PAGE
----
What you must not forget though is this:
With JBODs (Just a Bunch Of Drives) you data is gone if the drive fails. Drobo can protect you from exactly that, drive failures. Any RAID protects you from that and only that. It introduces a new problem though: It does not protect you from a failing Drobo itself (no RAID does). If you're lucky you can pop your disks into another Drobo/RAID unit and it will be able to read the data again. If you're unlucky, the unit will have eaten your data while failing.
This is inherent with ANY data storage: You entrust your data to a system (hard disk or RAID or tape or offsite storage or anything else), if the system fails, your data may or may not be gone. Drobo protects you from drive failures, which is a lot better than what JBODs do, but that's it.
If you are paranoid about your data, do not stop there. Get a second, different system to backup your data to. I use a cheap old, slow Buffalo external RAID enclosure stored in a closed that I run backups of my most critical data to on a regular schedule (standard Windows backup tool works fine here). If a hard disk inside the Drobo fails, Drobo will protect me from it. If the Drobo fails, I still have the backup. If my backup fails, I can replace it and copy the data from the Drobo again. If both systems fail at the same time... Well, that's unlikely enough that I don't bother thinking about it, but you may want to.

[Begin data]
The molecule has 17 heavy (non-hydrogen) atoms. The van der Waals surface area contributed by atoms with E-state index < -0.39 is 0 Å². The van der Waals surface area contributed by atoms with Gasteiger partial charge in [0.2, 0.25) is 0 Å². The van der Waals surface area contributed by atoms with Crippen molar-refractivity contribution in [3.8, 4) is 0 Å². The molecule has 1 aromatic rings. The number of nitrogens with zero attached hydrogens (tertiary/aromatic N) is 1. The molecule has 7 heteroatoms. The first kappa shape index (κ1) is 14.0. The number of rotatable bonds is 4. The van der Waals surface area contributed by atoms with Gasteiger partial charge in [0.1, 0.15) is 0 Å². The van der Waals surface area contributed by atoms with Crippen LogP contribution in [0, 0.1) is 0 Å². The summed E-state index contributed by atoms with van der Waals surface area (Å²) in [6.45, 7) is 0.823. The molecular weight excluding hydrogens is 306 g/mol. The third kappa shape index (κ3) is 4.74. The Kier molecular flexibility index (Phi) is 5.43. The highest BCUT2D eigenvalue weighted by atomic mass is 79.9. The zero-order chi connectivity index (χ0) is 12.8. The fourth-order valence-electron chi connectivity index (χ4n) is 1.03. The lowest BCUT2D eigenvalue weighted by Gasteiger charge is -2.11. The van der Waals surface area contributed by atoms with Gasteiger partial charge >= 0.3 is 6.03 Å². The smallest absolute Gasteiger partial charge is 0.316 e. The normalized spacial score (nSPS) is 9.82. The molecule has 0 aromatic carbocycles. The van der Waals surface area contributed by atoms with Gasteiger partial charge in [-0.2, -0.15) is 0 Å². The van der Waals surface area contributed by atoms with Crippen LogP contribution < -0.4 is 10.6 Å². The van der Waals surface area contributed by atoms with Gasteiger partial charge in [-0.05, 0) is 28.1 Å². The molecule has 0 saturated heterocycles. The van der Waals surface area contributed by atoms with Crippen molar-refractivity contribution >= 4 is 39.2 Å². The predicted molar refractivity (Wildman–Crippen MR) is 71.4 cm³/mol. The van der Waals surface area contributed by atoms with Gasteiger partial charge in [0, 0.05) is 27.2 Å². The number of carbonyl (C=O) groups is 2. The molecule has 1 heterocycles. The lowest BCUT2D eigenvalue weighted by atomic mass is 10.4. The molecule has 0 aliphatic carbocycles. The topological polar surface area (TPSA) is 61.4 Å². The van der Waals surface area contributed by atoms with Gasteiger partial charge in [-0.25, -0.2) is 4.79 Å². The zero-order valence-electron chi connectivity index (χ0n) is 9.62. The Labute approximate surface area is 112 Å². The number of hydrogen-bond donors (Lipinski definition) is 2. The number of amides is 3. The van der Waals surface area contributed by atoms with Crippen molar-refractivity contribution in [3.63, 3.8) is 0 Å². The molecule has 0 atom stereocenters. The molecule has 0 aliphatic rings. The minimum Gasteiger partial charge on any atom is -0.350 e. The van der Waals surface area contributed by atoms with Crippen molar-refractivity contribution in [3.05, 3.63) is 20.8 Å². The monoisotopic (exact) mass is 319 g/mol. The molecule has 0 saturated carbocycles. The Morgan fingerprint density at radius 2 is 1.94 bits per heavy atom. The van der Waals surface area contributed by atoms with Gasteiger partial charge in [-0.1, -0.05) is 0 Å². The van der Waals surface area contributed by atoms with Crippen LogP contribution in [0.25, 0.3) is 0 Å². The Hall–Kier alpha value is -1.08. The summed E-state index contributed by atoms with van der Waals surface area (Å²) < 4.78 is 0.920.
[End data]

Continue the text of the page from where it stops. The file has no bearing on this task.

Keep in mind that this is a relatively new product. It's promise is great and I believe the concept of ever expandable storage is the way to go. But one single system is inherently untrustworthy, new systems on the market even more so. So far I love my Drobo and I'd heartily recommend it. It did make me doubly paranoid about data backup though, and in the end it is not an end-all-be-all solution, whatever their marketing is trying to tell.
If expandable storage + drive failure protection + simplicity + good design is worth the price for you, go for it.
Updated on Mar 15, 2009
- There's some serious FUD being spread about this device by people either out to slander or simply really uninformed and/or ignorant users*. Ignore.
*) Quite a number don't even *use* a Drobo.
- There's some half-valid criticism like complaints about transfer speed or lack of Ethernet port. To me the speed seems about average for an external drive, the feature set may or may not fit your needs. Consider before buying.
- There're a certain number of people who've had genuinely bad experiences (occasional outages, data loss). A lot of these can be seen as normal growing pains every new product goes through. By now the Drobo is in generation 2 and the firmware at 1.3.0 and seems stable enough.